Phone: 603.418.6310
Fax: 603.418.6311

Office Hours
Monday - Friday, 8:30am - 5:00pm

Jim, born and raised on Cape Cod, attended the University of Massachusetts School of Medicine after graduating Phi Beta Kappa from the University of Vermont.  He completed his Family Practice Residency in Baltimore, Maryland in 1990, serving as Chief Resident during this third year.  After enjoying private practice for 5 years, he was one of the first Physicians to form CORE Health Services, a large, multispecialty group, serving on their Board of Directors.   After 10 years as an employed Physician, he established YourMedicalHome as an independent, Primary Care Practice, with a vision of the Patient Centered Model of Care.  He maintains privileges at Exeter Hospital, and has served on Medical Staff Leadership of that institution.

Various experiences, including involvement with the Institute for Healthcare Improvement, the Ideal Medical Practices Collaborative, the Dartmouth Cooperative Research Network as well as practicing in a number of different Primary Care Models has provided Jim with a unique perspective into what works, and what does not work, in the Primary Care Setting.  He has found the smaller practice model to be an ideal way to bring innovation in care delivery quickly to where it matters most, the patient.  This can be as simple as a phone system that allows all (including Physicians) to answer the phone, to patient direct online scheduling, to the encouragement of email communication, or to something as ‘old fashioned’ as regularly performing house calls.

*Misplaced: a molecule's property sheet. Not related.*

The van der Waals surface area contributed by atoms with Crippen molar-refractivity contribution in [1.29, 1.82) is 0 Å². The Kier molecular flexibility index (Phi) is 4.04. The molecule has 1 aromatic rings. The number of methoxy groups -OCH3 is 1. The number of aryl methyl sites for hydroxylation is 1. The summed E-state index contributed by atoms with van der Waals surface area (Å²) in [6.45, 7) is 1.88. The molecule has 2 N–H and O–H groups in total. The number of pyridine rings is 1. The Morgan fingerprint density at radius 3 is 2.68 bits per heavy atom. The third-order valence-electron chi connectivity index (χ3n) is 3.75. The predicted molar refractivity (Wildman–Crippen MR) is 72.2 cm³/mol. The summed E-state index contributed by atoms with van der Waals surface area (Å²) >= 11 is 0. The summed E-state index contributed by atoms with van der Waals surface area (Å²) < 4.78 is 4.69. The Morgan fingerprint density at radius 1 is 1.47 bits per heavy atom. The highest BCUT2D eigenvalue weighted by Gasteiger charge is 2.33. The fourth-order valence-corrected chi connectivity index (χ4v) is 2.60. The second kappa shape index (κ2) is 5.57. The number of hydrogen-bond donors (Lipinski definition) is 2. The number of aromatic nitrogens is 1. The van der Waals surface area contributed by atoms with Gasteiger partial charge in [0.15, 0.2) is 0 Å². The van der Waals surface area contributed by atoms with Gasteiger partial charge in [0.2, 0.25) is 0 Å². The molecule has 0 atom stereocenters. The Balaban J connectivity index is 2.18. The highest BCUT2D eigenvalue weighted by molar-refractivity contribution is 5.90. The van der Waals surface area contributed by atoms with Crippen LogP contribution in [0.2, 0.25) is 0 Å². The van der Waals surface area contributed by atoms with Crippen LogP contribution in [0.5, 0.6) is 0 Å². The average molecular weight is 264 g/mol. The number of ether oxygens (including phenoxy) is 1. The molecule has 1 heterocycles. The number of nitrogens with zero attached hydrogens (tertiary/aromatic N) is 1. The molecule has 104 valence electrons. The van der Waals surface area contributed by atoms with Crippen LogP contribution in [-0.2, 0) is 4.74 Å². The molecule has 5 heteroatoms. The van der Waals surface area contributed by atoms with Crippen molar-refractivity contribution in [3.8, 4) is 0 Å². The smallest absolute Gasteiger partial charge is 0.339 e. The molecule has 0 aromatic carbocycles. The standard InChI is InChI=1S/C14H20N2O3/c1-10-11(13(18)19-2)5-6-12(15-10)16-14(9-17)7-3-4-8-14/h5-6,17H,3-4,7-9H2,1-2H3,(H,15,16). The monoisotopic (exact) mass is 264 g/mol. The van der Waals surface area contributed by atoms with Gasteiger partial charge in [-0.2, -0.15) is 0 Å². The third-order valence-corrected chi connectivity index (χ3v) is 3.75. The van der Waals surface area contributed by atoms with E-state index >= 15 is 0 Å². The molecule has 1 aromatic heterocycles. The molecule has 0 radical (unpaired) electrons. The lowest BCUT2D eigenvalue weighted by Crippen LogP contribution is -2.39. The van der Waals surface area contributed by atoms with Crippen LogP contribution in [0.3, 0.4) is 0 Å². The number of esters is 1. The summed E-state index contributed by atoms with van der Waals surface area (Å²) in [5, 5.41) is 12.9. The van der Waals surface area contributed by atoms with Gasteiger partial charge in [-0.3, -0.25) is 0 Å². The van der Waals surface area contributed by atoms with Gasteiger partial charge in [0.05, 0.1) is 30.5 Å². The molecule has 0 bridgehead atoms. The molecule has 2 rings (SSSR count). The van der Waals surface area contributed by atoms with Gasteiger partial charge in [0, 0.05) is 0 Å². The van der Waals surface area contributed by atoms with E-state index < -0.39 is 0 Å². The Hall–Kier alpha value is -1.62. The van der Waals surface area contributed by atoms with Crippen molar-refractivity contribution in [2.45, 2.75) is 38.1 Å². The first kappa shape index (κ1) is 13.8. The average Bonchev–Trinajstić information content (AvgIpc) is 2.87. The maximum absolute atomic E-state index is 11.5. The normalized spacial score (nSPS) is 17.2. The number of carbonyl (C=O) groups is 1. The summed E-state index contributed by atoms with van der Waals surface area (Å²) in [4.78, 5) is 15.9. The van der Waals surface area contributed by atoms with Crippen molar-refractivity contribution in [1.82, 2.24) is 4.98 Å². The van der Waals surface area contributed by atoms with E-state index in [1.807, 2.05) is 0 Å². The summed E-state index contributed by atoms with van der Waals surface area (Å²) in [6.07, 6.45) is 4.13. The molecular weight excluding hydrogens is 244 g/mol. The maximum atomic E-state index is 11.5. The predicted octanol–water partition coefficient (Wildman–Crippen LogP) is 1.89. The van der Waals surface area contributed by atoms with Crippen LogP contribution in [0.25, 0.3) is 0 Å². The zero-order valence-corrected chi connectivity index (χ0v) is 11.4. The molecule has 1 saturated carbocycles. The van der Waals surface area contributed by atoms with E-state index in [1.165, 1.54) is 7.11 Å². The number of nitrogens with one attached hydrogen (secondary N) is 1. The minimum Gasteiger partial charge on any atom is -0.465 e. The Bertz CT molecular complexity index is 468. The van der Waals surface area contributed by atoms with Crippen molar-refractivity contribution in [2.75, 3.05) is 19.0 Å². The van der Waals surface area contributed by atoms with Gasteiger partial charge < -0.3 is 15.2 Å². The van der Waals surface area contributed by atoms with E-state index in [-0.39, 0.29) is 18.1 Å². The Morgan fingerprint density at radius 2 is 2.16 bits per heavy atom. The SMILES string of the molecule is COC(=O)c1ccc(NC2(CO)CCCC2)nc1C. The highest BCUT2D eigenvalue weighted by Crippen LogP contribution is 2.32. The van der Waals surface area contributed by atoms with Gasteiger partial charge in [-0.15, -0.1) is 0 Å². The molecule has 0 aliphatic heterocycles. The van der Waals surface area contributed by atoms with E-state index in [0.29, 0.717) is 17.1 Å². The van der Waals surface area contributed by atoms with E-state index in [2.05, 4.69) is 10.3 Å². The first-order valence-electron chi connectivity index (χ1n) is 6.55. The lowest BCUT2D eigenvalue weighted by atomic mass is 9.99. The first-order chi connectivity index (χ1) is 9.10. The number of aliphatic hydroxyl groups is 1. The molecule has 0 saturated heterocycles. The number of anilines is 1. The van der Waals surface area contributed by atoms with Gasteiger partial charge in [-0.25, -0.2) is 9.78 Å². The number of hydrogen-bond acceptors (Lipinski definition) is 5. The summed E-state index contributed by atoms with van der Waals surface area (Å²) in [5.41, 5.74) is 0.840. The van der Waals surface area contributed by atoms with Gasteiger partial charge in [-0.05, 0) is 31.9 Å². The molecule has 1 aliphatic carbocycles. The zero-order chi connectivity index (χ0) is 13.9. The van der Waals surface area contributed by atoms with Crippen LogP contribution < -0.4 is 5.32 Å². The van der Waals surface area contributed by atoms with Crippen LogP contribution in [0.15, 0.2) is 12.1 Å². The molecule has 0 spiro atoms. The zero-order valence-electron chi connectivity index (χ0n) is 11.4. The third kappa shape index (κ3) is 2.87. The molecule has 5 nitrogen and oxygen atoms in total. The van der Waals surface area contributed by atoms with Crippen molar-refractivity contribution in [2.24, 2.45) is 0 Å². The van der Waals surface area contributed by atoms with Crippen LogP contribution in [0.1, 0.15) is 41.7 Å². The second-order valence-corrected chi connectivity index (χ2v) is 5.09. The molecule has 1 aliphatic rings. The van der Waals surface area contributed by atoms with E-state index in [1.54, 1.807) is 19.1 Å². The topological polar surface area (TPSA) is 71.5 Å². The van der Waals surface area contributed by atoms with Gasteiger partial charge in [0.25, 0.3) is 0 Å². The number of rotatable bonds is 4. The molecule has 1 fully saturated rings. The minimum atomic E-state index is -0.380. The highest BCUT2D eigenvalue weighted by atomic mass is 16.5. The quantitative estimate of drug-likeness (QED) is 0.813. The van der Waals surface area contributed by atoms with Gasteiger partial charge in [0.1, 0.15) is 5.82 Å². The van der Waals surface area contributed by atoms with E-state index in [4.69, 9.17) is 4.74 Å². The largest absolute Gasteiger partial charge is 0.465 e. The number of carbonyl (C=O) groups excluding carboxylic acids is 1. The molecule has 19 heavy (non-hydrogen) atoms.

Jim believes that excellent and timely communication, easy access and continuity of care are absolutely critical to the care we provide, and believes that all we do should augment these goals.  He enjoys speaking about any issue involving the practice of medicine and greatly enjoys the long term relationships with the patients of the practice, realizing that these insights can be very important in the provision of the care they need, and want.